3. Rebounding was one of the major concerns for Florida coming into the season, but a team effort has made that area a strength for the Gators. Coach Billy Donovan attributes some of the improvement to going to a bigger lineup that is more focused on the boards. “When you have [Casey] Prather out there and you have [Will] Yeguete out there and you have Mike Frazier out there at the small forward spot, we’re a team that can compete on the glass,” Donovan said. Florida’s poor rebounding numbers last season (2012: 33.7% offensive rebounding rate, 69.7% defensive rebounding rate), are significantly improved in 2012-13 (2013: 38.4% offensive rebounding rate, 73.5% defensive rebounding rate), putting the Gators in the top 25 in both categories.
  4. After a 15-point loss to Ole Miss on Saturday, Mizzou coach Frank Haith is questioning the Tigers’ toughness. “Emotions and toughness, they’re two different things,” Haith said. “I want emotion. I want passion. I want energy. I want all those things. But that to me isn’t toughness.” Missouri rebounded for a victory over Georgia on Wednesday night, though the game was played in the friendly confines of Mizzou Arena. Haith hinted at a related issue for the Tigers – winning on the road. “Because you don’t let the environment make you do something you’re not supposed to do. That’s how I define toughness,” Haith said. Missouri has yet to win a road game this season in just two attempts.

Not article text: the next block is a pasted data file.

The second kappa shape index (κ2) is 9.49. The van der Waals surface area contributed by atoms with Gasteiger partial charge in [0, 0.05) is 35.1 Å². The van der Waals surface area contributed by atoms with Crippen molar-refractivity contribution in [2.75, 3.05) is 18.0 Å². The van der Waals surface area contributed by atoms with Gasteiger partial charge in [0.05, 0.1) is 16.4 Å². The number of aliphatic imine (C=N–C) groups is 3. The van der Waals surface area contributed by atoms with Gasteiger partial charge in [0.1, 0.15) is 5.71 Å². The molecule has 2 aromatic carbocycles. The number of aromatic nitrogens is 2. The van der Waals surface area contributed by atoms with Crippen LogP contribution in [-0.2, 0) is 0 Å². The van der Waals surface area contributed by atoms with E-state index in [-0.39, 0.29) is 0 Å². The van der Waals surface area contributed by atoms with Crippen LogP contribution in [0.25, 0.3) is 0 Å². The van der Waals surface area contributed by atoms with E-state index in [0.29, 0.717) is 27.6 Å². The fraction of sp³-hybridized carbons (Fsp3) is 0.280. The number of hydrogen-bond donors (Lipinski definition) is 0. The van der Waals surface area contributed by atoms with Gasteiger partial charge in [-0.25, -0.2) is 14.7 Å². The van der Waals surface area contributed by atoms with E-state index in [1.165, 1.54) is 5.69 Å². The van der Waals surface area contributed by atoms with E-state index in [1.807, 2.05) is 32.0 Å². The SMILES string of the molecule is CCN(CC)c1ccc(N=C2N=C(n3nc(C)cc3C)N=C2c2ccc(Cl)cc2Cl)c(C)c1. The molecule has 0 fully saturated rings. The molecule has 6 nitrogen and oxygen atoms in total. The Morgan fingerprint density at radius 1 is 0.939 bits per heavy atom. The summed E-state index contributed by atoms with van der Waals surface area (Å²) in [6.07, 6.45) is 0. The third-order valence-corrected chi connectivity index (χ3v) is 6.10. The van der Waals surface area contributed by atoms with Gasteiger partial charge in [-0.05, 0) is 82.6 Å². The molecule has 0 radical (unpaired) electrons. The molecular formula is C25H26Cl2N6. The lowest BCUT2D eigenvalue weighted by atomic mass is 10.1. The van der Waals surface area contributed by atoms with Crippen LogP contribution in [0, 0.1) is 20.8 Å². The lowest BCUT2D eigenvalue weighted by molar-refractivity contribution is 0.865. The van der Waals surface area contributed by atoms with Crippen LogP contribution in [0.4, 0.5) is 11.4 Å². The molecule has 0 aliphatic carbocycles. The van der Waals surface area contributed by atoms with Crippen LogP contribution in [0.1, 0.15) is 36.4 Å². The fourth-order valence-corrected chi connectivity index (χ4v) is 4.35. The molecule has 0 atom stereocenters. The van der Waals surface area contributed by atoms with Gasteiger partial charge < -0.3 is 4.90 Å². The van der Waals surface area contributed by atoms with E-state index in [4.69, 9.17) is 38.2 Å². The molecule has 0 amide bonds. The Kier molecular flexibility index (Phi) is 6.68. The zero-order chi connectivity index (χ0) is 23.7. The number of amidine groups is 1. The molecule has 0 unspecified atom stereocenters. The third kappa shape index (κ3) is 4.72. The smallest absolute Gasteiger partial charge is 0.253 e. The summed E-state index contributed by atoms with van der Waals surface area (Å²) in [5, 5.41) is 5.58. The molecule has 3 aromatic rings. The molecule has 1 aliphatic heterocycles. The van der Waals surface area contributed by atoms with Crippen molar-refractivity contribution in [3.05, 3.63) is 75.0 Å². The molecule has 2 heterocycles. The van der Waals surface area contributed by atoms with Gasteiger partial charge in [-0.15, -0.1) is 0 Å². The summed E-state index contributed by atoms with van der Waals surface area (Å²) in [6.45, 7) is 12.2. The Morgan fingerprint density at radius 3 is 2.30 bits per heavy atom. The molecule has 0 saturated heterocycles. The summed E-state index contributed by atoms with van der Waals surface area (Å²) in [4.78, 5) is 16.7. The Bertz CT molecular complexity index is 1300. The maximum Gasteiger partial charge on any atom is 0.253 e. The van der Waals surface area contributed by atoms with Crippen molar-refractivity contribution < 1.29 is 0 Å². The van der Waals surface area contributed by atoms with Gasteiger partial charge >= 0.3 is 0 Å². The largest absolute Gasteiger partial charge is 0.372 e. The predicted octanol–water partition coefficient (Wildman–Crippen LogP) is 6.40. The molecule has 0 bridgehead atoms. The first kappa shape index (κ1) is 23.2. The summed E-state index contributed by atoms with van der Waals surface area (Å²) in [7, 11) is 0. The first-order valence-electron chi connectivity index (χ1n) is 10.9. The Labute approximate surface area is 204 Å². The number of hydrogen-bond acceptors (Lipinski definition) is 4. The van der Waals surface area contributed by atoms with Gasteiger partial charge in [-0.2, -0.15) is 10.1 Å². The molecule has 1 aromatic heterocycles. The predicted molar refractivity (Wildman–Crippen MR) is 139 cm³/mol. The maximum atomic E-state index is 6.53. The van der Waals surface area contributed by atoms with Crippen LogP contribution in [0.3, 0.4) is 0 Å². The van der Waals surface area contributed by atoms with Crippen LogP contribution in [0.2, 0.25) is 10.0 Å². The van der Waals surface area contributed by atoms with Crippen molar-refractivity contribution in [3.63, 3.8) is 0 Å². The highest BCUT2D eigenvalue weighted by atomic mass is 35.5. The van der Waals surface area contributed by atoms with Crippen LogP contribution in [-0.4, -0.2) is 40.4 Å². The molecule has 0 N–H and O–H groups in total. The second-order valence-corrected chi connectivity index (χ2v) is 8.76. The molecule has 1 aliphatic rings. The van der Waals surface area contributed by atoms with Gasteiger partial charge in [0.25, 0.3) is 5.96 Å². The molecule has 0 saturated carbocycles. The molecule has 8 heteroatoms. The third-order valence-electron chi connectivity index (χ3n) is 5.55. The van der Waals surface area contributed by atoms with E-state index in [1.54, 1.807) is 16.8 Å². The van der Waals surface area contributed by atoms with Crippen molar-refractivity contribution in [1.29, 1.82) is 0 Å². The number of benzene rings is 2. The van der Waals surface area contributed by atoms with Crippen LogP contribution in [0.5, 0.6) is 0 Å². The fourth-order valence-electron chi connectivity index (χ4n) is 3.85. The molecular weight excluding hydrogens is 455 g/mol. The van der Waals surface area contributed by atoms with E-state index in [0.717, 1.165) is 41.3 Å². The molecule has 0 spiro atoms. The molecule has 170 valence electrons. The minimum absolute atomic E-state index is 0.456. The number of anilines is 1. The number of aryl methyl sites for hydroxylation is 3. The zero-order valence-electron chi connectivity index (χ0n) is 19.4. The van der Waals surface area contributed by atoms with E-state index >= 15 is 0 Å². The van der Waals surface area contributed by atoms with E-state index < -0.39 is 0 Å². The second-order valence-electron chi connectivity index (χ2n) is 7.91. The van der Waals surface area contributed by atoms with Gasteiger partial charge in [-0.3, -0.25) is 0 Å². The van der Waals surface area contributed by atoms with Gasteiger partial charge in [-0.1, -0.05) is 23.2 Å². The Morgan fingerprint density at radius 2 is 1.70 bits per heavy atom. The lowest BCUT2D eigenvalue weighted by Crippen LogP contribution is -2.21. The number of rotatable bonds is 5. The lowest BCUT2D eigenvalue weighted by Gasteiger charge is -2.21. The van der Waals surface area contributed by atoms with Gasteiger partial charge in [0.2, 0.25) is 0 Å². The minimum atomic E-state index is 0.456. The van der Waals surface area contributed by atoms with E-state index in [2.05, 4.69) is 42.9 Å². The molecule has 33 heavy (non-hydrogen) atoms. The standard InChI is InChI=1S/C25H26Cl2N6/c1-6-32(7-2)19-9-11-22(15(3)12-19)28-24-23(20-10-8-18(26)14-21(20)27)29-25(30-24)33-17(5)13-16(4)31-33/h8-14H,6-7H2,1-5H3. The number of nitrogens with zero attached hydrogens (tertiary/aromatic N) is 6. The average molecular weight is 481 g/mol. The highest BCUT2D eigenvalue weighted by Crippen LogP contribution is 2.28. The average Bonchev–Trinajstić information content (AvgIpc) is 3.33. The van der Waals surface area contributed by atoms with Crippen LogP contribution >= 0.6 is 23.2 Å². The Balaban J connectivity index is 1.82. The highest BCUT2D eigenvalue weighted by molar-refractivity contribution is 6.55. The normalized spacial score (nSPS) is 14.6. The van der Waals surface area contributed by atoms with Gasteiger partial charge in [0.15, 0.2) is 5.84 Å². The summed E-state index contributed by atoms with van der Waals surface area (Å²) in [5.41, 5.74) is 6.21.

5. Kentucky coach John Calipari still loves his team, but he also accepts what they are capable and not capable of doing. And he warns UK fans to buckle up for a bumpy ride. “I have coached teams that have absolutely whomped on people, and this ain’t one of ‘em,” said Calipari. “And every game, we are going to be in is going to be a dogfight, and instead of going crazy about it, how about just accept it.” Calipari also cited toughness as a reason the Cats aren’t running away with games. “You’ve got to be a man. This is a man’s game and this is a man’s league we play in. You have to play through bumps. Quit crying about fouls. Everybody is fouling everybody.” Like Missouri, Kentucky has struggled on the road. The Wildcats travel to Auburn on Saturday for a showdown with the 8-8 Tigers.